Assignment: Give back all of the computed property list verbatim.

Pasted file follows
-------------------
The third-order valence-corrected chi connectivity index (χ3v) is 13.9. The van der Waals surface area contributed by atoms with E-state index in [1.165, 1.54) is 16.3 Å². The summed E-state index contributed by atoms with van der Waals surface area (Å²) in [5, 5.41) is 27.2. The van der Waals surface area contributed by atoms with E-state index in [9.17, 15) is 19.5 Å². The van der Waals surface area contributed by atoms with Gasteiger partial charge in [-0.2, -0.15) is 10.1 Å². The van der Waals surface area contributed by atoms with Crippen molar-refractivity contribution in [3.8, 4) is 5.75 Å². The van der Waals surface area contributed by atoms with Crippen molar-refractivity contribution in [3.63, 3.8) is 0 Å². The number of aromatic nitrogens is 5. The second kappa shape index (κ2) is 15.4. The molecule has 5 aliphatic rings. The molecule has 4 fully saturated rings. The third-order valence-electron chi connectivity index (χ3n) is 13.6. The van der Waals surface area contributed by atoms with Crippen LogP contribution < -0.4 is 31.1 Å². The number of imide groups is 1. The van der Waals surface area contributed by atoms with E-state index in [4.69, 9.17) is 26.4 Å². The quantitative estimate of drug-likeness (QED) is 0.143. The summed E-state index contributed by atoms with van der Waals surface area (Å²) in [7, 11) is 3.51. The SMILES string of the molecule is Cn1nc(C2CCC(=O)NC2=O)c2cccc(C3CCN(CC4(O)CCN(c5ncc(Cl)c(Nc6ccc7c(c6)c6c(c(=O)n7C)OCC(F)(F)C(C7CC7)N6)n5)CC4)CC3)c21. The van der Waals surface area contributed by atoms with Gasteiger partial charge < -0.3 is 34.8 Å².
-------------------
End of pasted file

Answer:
The third-order valence-corrected chi connectivity index (χ3v) is 13.9. The van der Waals surface area contributed by atoms with E-state index in [1.165, 1.54) is 16.3 Å². The summed E-state index contributed by atoms with van der Waals surface area (Å²) in [5, 5.41) is 27.2. The van der Waals surface area contributed by atoms with E-state index in [9.17, 15) is 19.5 Å². The van der Waals surface area contributed by atoms with Gasteiger partial charge in [-0.2, -0.15) is 10.1 Å². The van der Waals surface area contributed by atoms with Crippen molar-refractivity contribution in [3.8, 4) is 5.75 Å². The van der Waals surface area contributed by atoms with Crippen molar-refractivity contribution in [3.63, 3.8) is 0 Å². The number of aromatic nitrogens is 5. The second kappa shape index (κ2) is 15.4. The molecule has 5 aliphatic rings. The molecule has 4 fully saturated rings. The third-order valence-electron chi connectivity index (χ3n) is 13.6. The van der Waals surface area contributed by atoms with Crippen LogP contribution < -0.4 is 31.1 Å². The number of imide groups is 1. The van der Waals surface area contributed by atoms with E-state index in [4.69, 9.17) is 26.4 Å². The quantitative estimate of drug-likeness (QED) is 0.143. The summed E-state index contributed by atoms with van der Waals surface area (Å²) in [7, 11) is 3.51. The SMILES string of the molecule is Cn1nc(C2CCC(=O)NC2=O)c2cccc(C3CCN(CC4(O)CCN(c5ncc(Cl)c(Nc6ccc7c(c6)c6c(c(=O)n7C)OCC(F)(F)C(C7CC7)N6)n5)CC4)CC3)c21. The van der Waals surface area contributed by atoms with Gasteiger partial charge < -0.3 is 34.8 Å².